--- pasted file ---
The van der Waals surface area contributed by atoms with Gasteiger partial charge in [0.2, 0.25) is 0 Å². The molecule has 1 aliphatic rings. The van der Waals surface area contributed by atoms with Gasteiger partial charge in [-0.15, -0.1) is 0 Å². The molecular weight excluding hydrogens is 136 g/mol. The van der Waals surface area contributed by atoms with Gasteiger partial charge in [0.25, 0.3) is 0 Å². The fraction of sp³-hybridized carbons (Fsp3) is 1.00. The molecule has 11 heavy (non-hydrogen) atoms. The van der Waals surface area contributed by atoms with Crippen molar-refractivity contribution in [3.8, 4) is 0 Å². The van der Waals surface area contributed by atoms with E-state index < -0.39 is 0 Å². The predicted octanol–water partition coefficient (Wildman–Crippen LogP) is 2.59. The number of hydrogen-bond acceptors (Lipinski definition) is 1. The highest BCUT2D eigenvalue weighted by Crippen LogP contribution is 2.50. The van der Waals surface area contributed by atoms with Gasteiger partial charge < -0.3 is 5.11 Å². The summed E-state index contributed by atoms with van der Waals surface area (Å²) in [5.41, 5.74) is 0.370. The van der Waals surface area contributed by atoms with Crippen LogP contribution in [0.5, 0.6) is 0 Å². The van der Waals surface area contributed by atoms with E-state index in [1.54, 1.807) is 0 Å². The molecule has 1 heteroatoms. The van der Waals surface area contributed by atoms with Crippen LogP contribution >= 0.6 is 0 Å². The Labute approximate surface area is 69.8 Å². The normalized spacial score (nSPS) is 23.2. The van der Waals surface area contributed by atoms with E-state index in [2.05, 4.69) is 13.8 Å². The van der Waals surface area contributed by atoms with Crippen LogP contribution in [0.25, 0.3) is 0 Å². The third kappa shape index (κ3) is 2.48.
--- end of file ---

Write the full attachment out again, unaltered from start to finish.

The van der Waals surface area contributed by atoms with Gasteiger partial charge in [0.2, 0.25) is 0 Å². The molecule has 1 aliphatic rings. The van der Waals surface area contributed by atoms with Gasteiger partial charge in [-0.15, -0.1) is 0 Å². The molecular weight excluding hydrogens is 136 g/mol. The van der Waals surface area contributed by atoms with Gasteiger partial charge in [0.25, 0.3) is 0 Å². The fraction of sp³-hybridized carbons (Fsp3) is 1.00. The molecule has 11 heavy (non-hydrogen) atoms. The van der Waals surface area contributed by atoms with Crippen molar-refractivity contribution in [3.8, 4) is 0 Å². The van der Waals surface area contributed by atoms with E-state index < -0.39 is 0 Å². The predicted octanol–water partition coefficient (Wildman–Crippen LogP) is 2.59. The number of hydrogen-bond acceptors (Lipinski definition) is 1. The highest BCUT2D eigenvalue weighted by Crippen LogP contribution is 2.50. The van der Waals surface area contributed by atoms with Gasteiger partial charge < -0.3 is 5.11 Å². The summed E-state index contributed by atoms with van der Waals surface area (Å²) in [5.41, 5.74) is 0.370. The van der Waals surface area contributed by atoms with Crippen LogP contribution in [0.5, 0.6) is 0 Å². The van der Waals surface area contributed by atoms with E-state index in [1.54, 1.807) is 0 Å². The molecule has 1 heteroatoms. The van der Waals surface area contributed by atoms with Crippen LogP contribution >= 0.6 is 0 Å². The Labute approximate surface area is 69.8 Å². The normalized spacial score (nSPS) is 23.2. The van der Waals surface area contributed by atoms with E-state index in [2.05, 4.69) is 13.8 Å². The van der Waals surface area contributed by atoms with Crippen LogP contribution in [0.25, 0.3) is 0 Å². The third kappa shape index (κ3) is 2.48.